Newly unredacted documents in a lawsuit against Google reveal that the company’s executives and engineers were aware of how difficult the American tech giant had made it for smartphone users to keep their location data private.
According to reports, Google continued to collect location information even when users had turned off the location-sharing settings. The company made privacy settings more difficult for users to spot, documents reveal.
Google pressured Original Equipment Manufacturers (OEM) such as LG and others into hiding the location settings citing popularity with users. The ex-Vice President of Google Maps, Jack Menzel acknowledged that the only way Google will not know a person’s location is if the person deliberately sets their home and work addresses to a different location, the report said.
According to the report, Google uses different factors to collect location data, including Wi-Fi and even third-party applications not associated with Google.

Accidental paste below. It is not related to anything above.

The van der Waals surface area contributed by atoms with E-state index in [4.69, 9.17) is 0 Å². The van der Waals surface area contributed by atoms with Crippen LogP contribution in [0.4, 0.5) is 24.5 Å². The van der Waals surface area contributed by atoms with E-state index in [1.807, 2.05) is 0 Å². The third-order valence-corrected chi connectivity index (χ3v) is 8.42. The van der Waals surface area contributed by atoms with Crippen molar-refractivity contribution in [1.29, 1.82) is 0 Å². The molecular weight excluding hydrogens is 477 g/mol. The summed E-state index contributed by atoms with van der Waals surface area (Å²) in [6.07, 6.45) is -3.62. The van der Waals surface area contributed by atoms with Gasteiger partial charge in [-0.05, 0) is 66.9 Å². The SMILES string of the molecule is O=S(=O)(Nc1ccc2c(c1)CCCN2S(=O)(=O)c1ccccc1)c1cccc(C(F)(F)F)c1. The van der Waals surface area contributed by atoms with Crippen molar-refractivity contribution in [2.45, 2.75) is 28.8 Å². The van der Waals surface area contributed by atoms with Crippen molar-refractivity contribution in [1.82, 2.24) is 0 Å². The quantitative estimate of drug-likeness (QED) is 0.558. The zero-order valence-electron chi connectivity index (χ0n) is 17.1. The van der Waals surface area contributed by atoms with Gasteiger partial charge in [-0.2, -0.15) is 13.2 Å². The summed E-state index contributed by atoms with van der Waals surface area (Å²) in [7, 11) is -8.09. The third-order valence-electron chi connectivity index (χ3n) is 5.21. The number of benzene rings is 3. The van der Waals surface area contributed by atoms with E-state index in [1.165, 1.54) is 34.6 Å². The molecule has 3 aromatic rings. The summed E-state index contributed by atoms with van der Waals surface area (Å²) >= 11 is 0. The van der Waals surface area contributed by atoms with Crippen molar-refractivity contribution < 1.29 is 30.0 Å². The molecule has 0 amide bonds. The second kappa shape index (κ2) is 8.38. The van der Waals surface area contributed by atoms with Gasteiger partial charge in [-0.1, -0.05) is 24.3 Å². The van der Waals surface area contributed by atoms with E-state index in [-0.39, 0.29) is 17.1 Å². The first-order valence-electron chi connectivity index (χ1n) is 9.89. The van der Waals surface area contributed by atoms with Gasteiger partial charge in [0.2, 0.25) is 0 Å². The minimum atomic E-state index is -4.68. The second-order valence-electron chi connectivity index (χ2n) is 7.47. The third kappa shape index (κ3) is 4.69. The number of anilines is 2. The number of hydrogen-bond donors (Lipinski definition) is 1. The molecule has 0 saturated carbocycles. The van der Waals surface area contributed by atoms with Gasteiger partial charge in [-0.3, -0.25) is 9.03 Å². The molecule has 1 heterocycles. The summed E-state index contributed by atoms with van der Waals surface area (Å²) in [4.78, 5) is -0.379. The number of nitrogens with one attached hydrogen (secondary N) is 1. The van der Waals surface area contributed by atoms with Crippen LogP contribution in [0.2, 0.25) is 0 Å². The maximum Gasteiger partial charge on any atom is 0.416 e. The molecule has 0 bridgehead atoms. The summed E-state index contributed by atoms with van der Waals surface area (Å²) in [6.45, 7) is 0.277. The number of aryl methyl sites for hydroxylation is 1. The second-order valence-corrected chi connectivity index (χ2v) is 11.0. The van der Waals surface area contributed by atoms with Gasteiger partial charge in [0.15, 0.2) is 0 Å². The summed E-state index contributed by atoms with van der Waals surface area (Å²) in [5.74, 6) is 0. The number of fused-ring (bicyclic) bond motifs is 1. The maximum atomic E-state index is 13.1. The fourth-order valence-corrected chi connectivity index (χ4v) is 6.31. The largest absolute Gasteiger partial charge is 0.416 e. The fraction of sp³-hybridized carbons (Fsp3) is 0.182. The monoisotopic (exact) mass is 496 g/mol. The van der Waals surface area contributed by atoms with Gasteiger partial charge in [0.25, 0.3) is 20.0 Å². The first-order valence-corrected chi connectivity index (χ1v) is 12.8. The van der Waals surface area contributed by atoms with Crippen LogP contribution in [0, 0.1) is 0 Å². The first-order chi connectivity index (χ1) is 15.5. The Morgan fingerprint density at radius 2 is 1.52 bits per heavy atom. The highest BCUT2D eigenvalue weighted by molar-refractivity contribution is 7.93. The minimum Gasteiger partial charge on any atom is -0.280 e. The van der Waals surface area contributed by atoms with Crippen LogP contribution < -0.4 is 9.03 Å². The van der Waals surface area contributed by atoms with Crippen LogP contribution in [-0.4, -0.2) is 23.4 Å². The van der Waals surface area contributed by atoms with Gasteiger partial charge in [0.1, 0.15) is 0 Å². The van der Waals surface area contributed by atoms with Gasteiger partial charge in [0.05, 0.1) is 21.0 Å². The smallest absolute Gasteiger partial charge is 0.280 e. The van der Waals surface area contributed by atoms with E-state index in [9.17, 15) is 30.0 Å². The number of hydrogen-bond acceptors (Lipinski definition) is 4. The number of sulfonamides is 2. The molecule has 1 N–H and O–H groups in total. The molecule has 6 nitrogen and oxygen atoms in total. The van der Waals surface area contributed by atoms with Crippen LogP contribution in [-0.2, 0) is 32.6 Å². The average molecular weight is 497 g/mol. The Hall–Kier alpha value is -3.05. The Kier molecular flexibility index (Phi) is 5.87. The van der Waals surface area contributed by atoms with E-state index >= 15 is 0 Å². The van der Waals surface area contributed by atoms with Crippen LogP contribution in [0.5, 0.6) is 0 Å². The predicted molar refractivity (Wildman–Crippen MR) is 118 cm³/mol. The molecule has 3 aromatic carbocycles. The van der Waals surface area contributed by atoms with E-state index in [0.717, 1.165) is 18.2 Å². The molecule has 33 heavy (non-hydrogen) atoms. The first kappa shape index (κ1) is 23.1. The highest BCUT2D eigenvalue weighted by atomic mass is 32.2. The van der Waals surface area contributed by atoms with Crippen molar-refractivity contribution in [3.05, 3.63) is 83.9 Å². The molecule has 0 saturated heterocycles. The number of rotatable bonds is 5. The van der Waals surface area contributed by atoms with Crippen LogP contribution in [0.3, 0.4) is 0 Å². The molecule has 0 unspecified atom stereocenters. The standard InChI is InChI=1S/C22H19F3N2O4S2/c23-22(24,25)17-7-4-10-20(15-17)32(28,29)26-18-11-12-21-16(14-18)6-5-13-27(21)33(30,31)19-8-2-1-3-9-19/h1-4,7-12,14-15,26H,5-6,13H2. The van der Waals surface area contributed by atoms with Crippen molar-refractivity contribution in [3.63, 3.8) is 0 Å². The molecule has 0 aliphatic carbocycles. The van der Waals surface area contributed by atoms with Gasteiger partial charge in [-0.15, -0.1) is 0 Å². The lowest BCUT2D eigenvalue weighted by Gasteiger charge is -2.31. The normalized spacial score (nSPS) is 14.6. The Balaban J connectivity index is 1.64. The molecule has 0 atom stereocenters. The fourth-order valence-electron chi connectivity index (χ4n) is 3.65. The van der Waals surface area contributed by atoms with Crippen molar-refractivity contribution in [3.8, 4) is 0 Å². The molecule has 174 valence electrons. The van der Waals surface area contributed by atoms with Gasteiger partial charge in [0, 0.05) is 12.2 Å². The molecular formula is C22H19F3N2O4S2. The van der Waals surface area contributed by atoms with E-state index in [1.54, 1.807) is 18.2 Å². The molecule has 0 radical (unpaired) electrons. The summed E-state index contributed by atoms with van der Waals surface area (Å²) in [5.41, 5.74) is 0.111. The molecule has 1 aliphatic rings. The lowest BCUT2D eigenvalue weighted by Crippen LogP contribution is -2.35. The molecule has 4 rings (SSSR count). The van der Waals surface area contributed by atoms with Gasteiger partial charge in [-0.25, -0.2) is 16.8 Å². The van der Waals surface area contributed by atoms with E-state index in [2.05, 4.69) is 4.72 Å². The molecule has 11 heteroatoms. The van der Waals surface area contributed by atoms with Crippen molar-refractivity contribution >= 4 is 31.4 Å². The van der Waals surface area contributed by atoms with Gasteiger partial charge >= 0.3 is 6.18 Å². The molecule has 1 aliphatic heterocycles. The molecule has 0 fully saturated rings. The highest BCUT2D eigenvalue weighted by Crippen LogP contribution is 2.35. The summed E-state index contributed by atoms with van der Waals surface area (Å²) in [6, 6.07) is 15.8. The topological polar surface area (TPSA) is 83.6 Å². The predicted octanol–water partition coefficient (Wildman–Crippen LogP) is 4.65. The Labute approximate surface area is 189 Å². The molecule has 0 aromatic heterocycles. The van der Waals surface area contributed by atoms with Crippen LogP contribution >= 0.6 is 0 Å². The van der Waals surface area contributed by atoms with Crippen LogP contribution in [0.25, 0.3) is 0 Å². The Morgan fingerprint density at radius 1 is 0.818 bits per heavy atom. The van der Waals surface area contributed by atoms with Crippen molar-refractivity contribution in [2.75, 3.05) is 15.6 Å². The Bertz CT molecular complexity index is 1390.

When Google tested different versions of Android OS that made it easier for users to access privacy settings, users leveraged them to disable the data sharing. However, the company deemed it as a problem, and to fix it, the tech giant chose to bury these within the settings menu.
Further, Google tried to convince smartphone companies to hide their location settings through active misrepresentations or concealment, suppression or omission of facts, that is, data Google had to show that users were using those settings, in order to assuage manufacturers’ privacy concerns.
The new unredacted documents are part of a lawsuit filed by Arizona Attorney General Mark Brnovich, which alleged that the tech giant had been tracking the location of users despite users having disabled location tracking features.
Further, the lawsuit alleged that Google tracked users’ location in the background and only could stop when a user disabled system-level tracking.
Responding to the lawsuit, a Google spokesperson said that, “We have always built privacy features into our products and provided robust controls for location data. We look forward to setting the record straight.”